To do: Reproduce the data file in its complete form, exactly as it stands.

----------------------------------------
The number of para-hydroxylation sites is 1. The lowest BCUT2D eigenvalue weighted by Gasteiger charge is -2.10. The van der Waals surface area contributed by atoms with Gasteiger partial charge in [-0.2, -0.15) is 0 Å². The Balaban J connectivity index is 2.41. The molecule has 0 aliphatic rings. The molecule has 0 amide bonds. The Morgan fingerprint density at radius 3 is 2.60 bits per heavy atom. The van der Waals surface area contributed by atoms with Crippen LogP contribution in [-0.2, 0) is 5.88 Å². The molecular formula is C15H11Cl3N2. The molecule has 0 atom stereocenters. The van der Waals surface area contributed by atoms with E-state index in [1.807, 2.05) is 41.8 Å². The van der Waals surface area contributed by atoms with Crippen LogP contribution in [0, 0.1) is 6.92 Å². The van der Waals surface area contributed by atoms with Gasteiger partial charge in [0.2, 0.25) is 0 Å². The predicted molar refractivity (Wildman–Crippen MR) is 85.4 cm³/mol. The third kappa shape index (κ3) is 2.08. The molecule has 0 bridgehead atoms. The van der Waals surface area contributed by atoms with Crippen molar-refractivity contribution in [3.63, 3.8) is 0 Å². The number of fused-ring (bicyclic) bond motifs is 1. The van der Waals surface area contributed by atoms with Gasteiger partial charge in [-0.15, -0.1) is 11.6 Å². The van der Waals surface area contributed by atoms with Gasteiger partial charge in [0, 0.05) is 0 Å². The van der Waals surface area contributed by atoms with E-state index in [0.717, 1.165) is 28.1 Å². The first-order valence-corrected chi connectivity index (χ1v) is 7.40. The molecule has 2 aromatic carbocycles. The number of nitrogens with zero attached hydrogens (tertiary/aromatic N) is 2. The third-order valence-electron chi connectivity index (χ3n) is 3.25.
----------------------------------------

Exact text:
The number of para-hydroxylation sites is 1. The lowest BCUT2D eigenvalue weighted by Gasteiger charge is -2.10. The van der Waals surface area contributed by atoms with Gasteiger partial charge in [-0.2, -0.15) is 0 Å². The Balaban J connectivity index is 2.41. The molecule has 0 aliphatic rings. The molecule has 0 amide bonds. The Morgan fingerprint density at radius 3 is 2.60 bits per heavy atom. The van der Waals surface area contributed by atoms with Crippen LogP contribution in [-0.2, 0) is 5.88 Å². The molecular formula is C15H11Cl3N2. The molecule has 0 atom stereocenters. The van der Waals surface area contributed by atoms with E-state index in [1.807, 2.05) is 41.8 Å². The van der Waals surface area contributed by atoms with Crippen LogP contribution in [0, 0.1) is 6.92 Å². The van der Waals surface area contributed by atoms with Gasteiger partial charge in [0.2, 0.25) is 0 Å². The predicted molar refractivity (Wildman–Crippen MR) is 85.4 cm³/mol. The third kappa shape index (κ3) is 2.08. The molecule has 0 bridgehead atoms. The van der Waals surface area contributed by atoms with Crippen molar-refractivity contribution in [3.63, 3.8) is 0 Å². The number of fused-ring (bicyclic) bond motifs is 1. The van der Waals surface area contributed by atoms with Gasteiger partial charge in [-0.15, -0.1) is 11.6 Å². The van der Waals surface area contributed by atoms with Gasteiger partial charge in [0, 0.05) is 0 Å². The van der Waals surface area contributed by atoms with E-state index in [0.717, 1.165) is 28.1 Å². The first-order valence-corrected chi connectivity index (χ1v) is 7.40. The molecule has 2 aromatic carbocycles. The number of nitrogens with zero attached hydrogens (tertiary/aromatic N) is 2. The third-order valence-electron chi connectivity index (χ3n) is 3.25.